Starving Cancerous Tumors

Surrounded by her family, 51-year-old Martha Walker counts her blessings. She’s been married for 30 years, has five children and 14 grandchildren. Despite being told her chances of survival were slim, Martha is winning her battle against cancer.

Martha Walker, “I was so sick, let’s be honest, I thought I might pass away.”

Martha’s weapon is a new line of drugs being used to starve tumors to death.

For a tumor to grow, it must have blood vessels to feed it. This process is called angiogenesis. Now doctors in Houston are testing a drug called TNP-470. The drug is designed to stop blood vessels from growing and feeding the tumors.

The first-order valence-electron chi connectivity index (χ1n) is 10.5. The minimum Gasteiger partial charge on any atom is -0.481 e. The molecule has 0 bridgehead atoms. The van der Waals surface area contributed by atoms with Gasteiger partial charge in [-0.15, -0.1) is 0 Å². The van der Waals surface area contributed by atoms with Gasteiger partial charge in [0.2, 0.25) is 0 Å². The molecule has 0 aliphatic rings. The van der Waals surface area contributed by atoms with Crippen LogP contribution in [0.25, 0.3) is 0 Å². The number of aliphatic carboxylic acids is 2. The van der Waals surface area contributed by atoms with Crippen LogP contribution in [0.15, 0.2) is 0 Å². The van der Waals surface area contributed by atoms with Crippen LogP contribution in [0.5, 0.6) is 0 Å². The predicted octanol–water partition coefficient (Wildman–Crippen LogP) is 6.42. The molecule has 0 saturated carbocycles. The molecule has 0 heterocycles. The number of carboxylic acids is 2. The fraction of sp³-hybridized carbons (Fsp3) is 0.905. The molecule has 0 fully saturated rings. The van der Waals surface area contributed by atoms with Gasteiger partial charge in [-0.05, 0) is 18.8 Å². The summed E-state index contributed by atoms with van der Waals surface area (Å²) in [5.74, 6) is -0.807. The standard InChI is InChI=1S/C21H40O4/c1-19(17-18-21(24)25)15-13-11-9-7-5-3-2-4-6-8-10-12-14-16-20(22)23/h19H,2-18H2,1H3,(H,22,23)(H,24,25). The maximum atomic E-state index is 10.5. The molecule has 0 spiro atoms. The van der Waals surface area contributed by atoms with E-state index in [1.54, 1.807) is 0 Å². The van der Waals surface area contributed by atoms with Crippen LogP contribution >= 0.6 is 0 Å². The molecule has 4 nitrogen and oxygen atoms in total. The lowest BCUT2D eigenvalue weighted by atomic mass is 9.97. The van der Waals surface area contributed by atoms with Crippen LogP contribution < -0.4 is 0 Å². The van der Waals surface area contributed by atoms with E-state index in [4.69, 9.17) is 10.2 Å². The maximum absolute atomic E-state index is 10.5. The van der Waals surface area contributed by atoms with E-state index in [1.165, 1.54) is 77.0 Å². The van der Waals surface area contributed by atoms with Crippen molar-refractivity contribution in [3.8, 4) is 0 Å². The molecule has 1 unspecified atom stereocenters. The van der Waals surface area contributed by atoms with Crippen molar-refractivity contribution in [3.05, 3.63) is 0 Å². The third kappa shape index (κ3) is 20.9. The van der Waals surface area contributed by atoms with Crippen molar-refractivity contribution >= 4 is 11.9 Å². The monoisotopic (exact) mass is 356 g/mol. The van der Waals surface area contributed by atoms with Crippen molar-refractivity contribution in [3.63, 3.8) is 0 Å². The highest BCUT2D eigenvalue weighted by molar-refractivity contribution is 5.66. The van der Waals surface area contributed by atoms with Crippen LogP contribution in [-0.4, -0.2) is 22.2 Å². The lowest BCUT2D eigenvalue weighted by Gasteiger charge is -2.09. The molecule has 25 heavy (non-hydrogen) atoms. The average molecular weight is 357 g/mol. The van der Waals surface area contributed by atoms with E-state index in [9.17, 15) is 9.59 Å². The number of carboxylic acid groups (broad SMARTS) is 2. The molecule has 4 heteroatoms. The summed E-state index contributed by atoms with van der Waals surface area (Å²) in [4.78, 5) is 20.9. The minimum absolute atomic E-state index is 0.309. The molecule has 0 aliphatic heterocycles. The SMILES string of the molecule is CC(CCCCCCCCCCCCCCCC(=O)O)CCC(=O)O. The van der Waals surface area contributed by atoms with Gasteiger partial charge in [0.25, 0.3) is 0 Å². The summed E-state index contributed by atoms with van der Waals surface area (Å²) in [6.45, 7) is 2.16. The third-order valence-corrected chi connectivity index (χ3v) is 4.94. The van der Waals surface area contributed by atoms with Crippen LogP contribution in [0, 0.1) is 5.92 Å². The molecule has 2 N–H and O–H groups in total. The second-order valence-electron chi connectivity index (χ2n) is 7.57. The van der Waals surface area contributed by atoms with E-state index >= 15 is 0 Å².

Alfred Yung, M.D., neurologist & neuro-oncologist , M.D. Anderson Cancer Center, Houston, Texas, “I think it provides hope for cancer patients mainly because this is a whole new way of treating cancer.”

Here’s Martha’s lung tumor before treatment. And this is it after taking TNP-470. It disappeared.

Andrzej Kudelka, M.D., oncologist, M.D. Anderson Cancer Center, Houston, Texas, “We were really delighted and almost shocked to see actual shrinkage of the tumors.”

Martha Walker, “Now that the medicine worked and I’m doing great, I’m just thankful. I’m blessed. I really am.”

And she’ll be around to watch her grandchildren grow up.

The drugs are being tested on patients with cervical cancer, brain tumors, breast and prostate cancer. Another drug of the same type is thalidomide. That drug grabbed headlines in the 1960s because it caused severe birth defects. It is now being tested at centers around the United States.

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